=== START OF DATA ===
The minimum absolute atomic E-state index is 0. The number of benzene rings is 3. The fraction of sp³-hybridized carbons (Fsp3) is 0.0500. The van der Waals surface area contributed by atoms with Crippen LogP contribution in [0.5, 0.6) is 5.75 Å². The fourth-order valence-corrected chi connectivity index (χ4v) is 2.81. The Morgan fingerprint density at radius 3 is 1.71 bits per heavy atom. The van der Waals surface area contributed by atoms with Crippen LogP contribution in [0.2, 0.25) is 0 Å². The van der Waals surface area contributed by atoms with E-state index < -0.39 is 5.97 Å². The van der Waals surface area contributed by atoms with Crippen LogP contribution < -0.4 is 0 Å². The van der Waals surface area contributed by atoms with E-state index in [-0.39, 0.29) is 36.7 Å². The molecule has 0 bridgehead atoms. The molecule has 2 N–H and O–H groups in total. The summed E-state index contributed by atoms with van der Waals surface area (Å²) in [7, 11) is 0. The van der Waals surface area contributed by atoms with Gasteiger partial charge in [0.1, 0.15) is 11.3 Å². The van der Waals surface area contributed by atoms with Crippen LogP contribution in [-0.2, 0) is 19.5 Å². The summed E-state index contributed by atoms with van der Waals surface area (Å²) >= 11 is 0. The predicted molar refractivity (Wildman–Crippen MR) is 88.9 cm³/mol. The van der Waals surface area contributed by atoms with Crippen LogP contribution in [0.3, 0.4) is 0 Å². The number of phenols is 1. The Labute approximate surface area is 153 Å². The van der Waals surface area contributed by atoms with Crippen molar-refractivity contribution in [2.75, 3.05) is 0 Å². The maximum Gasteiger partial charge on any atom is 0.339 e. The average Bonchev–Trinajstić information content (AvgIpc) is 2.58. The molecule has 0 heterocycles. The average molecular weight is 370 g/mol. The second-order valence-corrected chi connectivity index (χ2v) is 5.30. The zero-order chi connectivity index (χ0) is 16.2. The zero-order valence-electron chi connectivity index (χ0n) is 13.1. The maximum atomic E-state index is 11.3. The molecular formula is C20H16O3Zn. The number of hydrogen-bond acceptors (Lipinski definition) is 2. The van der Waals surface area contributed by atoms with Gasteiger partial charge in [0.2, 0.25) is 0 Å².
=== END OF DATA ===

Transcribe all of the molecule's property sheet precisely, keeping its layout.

The minimum absolute atomic E-state index is 0. The number of benzene rings is 3. The fraction of sp³-hybridized carbons (Fsp3) is 0.0500. The van der Waals surface area contributed by atoms with Crippen LogP contribution in [0.5, 0.6) is 5.75 Å². The fourth-order valence-corrected chi connectivity index (χ4v) is 2.81. The Morgan fingerprint density at radius 3 is 1.71 bits per heavy atom. The van der Waals surface area contributed by atoms with Crippen LogP contribution in [0.2, 0.25) is 0 Å². The van der Waals surface area contributed by atoms with E-state index < -0.39 is 5.97 Å². The van der Waals surface area contributed by atoms with Crippen LogP contribution < -0.4 is 0 Å². The van der Waals surface area contributed by atoms with E-state index in [-0.39, 0.29) is 36.7 Å². The molecule has 0 bridgehead atoms. The molecule has 2 N–H and O–H groups in total. The summed E-state index contributed by atoms with van der Waals surface area (Å²) in [7, 11) is 0. The van der Waals surface area contributed by atoms with Gasteiger partial charge in [0.1, 0.15) is 11.3 Å². The van der Waals surface area contributed by atoms with Crippen LogP contribution in [-0.2, 0) is 19.5 Å². The summed E-state index contributed by atoms with van der Waals surface area (Å²) >= 11 is 0. The predicted molar refractivity (Wildman–Crippen MR) is 88.9 cm³/mol. The van der Waals surface area contributed by atoms with Crippen LogP contribution in [0.3, 0.4) is 0 Å². The number of phenols is 1. The Labute approximate surface area is 153 Å². The van der Waals surface area contributed by atoms with Crippen molar-refractivity contribution in [2.75, 3.05) is 0 Å². The maximum Gasteiger partial charge on any atom is 0.339 e. The average Bonchev–Trinajstić information content (AvgIpc) is 2.58. The molecule has 0 heterocycles. The average molecular weight is 370 g/mol. The second-order valence-corrected chi connectivity index (χ2v) is 5.30. The zero-order chi connectivity index (χ0) is 16.2. The zero-order valence-electron chi connectivity index (χ0n) is 13.1. The maximum atomic E-state index is 11.3. The molecular formula is C20H16O3Zn. The number of hydrogen-bond acceptors (Lipinski definition) is 2. The van der Waals surface area contributed by atoms with Gasteiger partial charge in [0.2, 0.25) is 0 Å².